Ben Roethlisberger, the SEC and Racism: 5 Things I Really Want To Say On Sports

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Ben Roethlisberger, the SEC and Racism: 5 Things I Really Want To Say On Sports
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Honestly their are quite a few things that tick me off about sports. Some of these include Ben Roethlisberger, racism (not what you're thinking), and people who say the SEC is overrated in football.

I have kept quiet on most of these issues, but most of my articles still cause controversy and today I am going all out.

After this article I will be blasted, hated, and possibly suffer nightmares related to being strangled by Pittsburgh Steelers fans by way of Terrible Towel.

Despite this, I will not be silenced—I will express my distaste for the things I hate in sports.

So without further ado, I present, "Five Things I Really Want To Say About Sports."

 

1. The Pittsburgh Steelers fans

I have a love-hate relationship with these guys.

On one hand I did write an article about how the Steelers were the best franchise ever (love).

On the other hand I wrote an article about five players I did not feel belong in the Hall of Fame and included two beloved Steelers, Terry Bradshaw and Lynn Swann (their hatred of this article was rivaled only by the hatred of the Baltimore Ravens).

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I also have a tremendous amount of respect for some of the Steelers fans on this site and feel that they are sincerely some of the best Bleacher Report has to offer.

All this being said, I hate most Pittsburgh fans.

Your Terrible Towel is ugly and obnoxious, your reasoning in defending Ben Rothlesberger is stupid (more on that later), and despite what you say, Pittsburgh is not a "lock" to win its seventh Super Bowl.

The truth is, stepping on the Terrible Towel is not a big deal, however, deliberate head-to-head hits are. Yea that's right, I said "deliberate" head-to-head shots.

Your players are dirty—far dirtier than Cortland Finnegan and Ray Lewis will ever be.

"OK," the Pittsburgh fans are saying, "we are still going to roll over Green Bay."

Well about that—no you're not.

Green Bay is just as good as you, maybe better. You are not a "lock," you are an underdog.

Oh, and Terry Bradshaw and Lynn Swann do not belong in the Hall of Fame. Just saying.

 

2. Ben Roethlisberger

Many say Big Ben is the best quarterback in the NFL. I respectfully disagree.

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I think Ben is great. He is a Hall of Famer, a great athlete, and two Super Bowls do mean something.

They just don't mean what you think.

The big argument for Ben Roethlisberger being the best quarterback is the two rings. Peyton Manning only has one, Ben has two...thus Ben is better.

This is simply wrong. Big Ben plays for the Pittsburgh Steelers. They have a top-five defense every year and every year they seem to go far in the playoffs.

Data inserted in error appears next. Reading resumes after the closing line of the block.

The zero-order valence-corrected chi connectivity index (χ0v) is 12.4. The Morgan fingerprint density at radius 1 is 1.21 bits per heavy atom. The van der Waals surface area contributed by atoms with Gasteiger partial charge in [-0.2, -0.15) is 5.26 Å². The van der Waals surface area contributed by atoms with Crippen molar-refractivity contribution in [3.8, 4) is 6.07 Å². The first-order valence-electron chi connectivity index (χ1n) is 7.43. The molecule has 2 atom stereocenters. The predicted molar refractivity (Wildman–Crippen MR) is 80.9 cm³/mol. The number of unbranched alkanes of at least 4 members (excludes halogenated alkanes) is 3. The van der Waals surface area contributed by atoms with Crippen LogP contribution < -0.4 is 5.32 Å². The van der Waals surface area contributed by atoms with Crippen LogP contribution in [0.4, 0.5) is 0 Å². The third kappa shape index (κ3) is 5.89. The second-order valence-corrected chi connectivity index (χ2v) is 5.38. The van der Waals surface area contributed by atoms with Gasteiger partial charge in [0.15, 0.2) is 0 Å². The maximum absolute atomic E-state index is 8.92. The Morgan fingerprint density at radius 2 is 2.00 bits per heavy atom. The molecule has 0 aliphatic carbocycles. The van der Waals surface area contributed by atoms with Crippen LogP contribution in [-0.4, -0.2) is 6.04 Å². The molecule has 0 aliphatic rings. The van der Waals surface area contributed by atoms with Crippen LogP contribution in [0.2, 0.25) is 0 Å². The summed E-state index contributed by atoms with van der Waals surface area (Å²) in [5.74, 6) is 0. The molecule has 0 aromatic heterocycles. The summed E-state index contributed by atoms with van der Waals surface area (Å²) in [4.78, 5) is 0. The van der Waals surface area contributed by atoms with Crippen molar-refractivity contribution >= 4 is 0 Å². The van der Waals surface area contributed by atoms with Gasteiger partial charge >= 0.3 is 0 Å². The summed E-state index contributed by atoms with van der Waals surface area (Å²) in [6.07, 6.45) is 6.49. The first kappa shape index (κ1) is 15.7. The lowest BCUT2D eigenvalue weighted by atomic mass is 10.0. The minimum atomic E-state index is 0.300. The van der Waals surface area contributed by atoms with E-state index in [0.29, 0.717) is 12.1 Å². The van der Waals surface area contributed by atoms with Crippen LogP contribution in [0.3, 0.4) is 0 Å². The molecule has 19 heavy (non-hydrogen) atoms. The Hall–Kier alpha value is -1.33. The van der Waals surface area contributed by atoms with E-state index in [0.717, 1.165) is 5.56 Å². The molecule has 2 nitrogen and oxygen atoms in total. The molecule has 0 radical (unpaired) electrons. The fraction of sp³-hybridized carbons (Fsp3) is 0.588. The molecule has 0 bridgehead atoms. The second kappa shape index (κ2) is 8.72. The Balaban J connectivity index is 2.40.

Manning often plays on a team with a struggling defense. They seem to go far in the playoffs, but always fizzle out.

Do you see a pattern? I do...the team with the best defense wins more.

Both teams have top-three quarterbacks, but one has a top five defense too. Of course they win more, but it is not because Ben is a better quarterback.

For example, do you know when Roethlisberger's best individual season was? It was last year, but wait, they didn't make the playoffs last year.

Yep, because their defense was below their usual standards.

That being said, the two years Manning made the Super Bowl featured two of the best defenses in the Manning era.

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And guys—Ben did not do anything to win his first Super Bowl. He had the worst record of a Super Bowl-winning quarterback, ever.

And while we are on the subject of Big Ben, I just got to say, you do not get charged with the same crime twice in two years and be completely innocent.

Ben did something to those girls, whether it was raped or not we will never know, but there is a difference between insufficient evidence and being innocent.

 

3. Major League Baseball

I used to ask myself why most MLB fans were adults. Then one day my creative writing teacher answered it for me.

"Class," he said, "the reason most baseball fans are over 21 is because most people cannot watch a whole game of baseball sober."

So true. Major League Baseball used to be America's pastime, but now the new generation is starting to abandon it. The reason is, baseball is the most unwatchable sport. For one, it has 162 games—80 more than the NBA and 146 more than the NFL.

At first glance this may seem good, but it is not. There are too many games to keep up with and it makes it hard to know the standings and stats and there are day games scheduled from 1-3 PM. During these times kids are in school and adults are at work and there are not many people who can actually watch these.

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Another reason baseball has fallen is its postseason.

Sure they get scheduled in primetime slots, but it doesn't feel special.